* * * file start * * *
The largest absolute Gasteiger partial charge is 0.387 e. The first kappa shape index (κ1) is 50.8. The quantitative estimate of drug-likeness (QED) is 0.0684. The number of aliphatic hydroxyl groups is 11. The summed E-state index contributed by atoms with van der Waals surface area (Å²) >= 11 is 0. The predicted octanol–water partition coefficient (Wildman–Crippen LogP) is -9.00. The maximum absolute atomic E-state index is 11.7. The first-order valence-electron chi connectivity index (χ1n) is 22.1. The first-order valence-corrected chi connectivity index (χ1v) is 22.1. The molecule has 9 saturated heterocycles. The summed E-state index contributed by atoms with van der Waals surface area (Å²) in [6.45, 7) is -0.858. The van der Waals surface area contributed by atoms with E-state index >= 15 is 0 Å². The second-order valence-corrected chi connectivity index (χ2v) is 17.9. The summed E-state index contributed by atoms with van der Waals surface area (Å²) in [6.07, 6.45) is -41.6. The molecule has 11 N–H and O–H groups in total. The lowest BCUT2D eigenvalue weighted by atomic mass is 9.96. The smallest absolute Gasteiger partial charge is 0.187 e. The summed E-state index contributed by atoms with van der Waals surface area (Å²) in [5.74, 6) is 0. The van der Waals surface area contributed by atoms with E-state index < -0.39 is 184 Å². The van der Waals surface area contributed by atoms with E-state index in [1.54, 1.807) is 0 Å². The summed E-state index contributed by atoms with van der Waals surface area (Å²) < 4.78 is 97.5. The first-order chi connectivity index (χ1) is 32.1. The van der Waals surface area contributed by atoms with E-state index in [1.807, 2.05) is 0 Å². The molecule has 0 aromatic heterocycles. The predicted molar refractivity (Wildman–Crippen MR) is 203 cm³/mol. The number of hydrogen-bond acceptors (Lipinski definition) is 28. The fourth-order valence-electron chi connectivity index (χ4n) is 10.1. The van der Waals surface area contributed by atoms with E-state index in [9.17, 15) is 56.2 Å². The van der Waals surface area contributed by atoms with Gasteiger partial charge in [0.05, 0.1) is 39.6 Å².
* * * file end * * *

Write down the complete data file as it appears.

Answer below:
The largest absolute Gasteiger partial charge is 0.387 e. The first kappa shape index (κ1) is 50.8. The quantitative estimate of drug-likeness (QED) is 0.0684. The number of aliphatic hydroxyl groups is 11. The summed E-state index contributed by atoms with van der Waals surface area (Å²) >= 11 is 0. The predicted octanol–water partition coefficient (Wildman–Crippen LogP) is -9.00. The maximum absolute atomic E-state index is 11.7. The first-order valence-electron chi connectivity index (χ1n) is 22.1. The first-order valence-corrected chi connectivity index (χ1v) is 22.1. The molecule has 9 saturated heterocycles. The summed E-state index contributed by atoms with van der Waals surface area (Å²) in [6.45, 7) is -0.858. The van der Waals surface area contributed by atoms with E-state index >= 15 is 0 Å². The second-order valence-corrected chi connectivity index (χ2v) is 17.9. The summed E-state index contributed by atoms with van der Waals surface area (Å²) in [6.07, 6.45) is -41.6. The molecule has 11 N–H and O–H groups in total. The lowest BCUT2D eigenvalue weighted by atomic mass is 9.96. The smallest absolute Gasteiger partial charge is 0.187 e. The summed E-state index contributed by atoms with van der Waals surface area (Å²) in [5.74, 6) is 0. The van der Waals surface area contributed by atoms with E-state index < -0.39 is 184 Å². The van der Waals surface area contributed by atoms with E-state index in [1.54, 1.807) is 0 Å². The summed E-state index contributed by atoms with van der Waals surface area (Å²) < 4.78 is 97.5. The first-order chi connectivity index (χ1) is 32.1. The van der Waals surface area contributed by atoms with E-state index in [1.807, 2.05) is 0 Å². The molecule has 0 aromatic heterocycles. The predicted molar refractivity (Wildman–Crippen MR) is 203 cm³/mol. The number of hydrogen-bond acceptors (Lipinski definition) is 28. The fourth-order valence-electron chi connectivity index (χ4n) is 10.1. The van der Waals surface area contributed by atoms with E-state index in [9.17, 15) is 56.2 Å². The van der Waals surface area contributed by atoms with Gasteiger partial charge in [0.05, 0.1) is 39.6 Å².